A national business group says there needs to be better supports for Aboriginal workers leaving remote communities.

The suggestion is contained in a new report by the Canadian Chamber of Commerce.

It says the transition might be easier for those reserve-residents leaving for the big city if they were given services similar to migrants entering Canada, namely housing assistance and links to cultural connections.

Susanna Cluff-Klyburn explains the government also needs to offer more flexible program opportunities for those people still on-reserve while keeping its regular commitments in place:

“The government also needs to try to be a bit more rigorous in not changing deadlines or the parameters of training programs.”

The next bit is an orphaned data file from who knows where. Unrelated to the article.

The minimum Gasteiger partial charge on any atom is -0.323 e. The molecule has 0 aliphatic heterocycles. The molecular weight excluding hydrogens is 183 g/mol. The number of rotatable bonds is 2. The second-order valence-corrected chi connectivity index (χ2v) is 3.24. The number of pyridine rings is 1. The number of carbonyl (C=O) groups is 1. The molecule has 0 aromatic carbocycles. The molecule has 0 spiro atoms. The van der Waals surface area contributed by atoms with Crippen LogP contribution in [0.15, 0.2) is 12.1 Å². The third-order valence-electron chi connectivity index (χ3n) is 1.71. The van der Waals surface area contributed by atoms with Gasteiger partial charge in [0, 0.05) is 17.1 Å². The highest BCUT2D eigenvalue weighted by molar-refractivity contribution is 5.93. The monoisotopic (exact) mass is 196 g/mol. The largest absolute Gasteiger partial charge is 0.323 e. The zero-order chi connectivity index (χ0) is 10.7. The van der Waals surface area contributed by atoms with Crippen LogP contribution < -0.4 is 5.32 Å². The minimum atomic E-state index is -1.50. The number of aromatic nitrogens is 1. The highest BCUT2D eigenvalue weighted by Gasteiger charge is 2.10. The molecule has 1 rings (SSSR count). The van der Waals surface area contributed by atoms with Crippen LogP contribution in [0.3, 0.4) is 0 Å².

Cluff-Klyburn notes many reserves are in isolated locations so the government needs to take that into account when designing the measures.

She notes the Mosquito First Nation is just one example of a band that is working to give its young people more support.

It recently began reinvesting its child benefit investment to secondary school education.

“That has been such a positive experience that the community college in the area is donating its instructors Time Gratis so students can achieve grade 10 and then grade 12 equivalency and then move on to post-secondary education.”

In 2020 it also started basic adult education with 15 students.

All but three of those students have marks in the 80’s or higher.

The chamber is also calling for the government to lift or increase the 2% cap on First Nations Education, and to look at programs that gives able-bodied people who have just finished high-school but don’t know what to do, a sense of place and pride.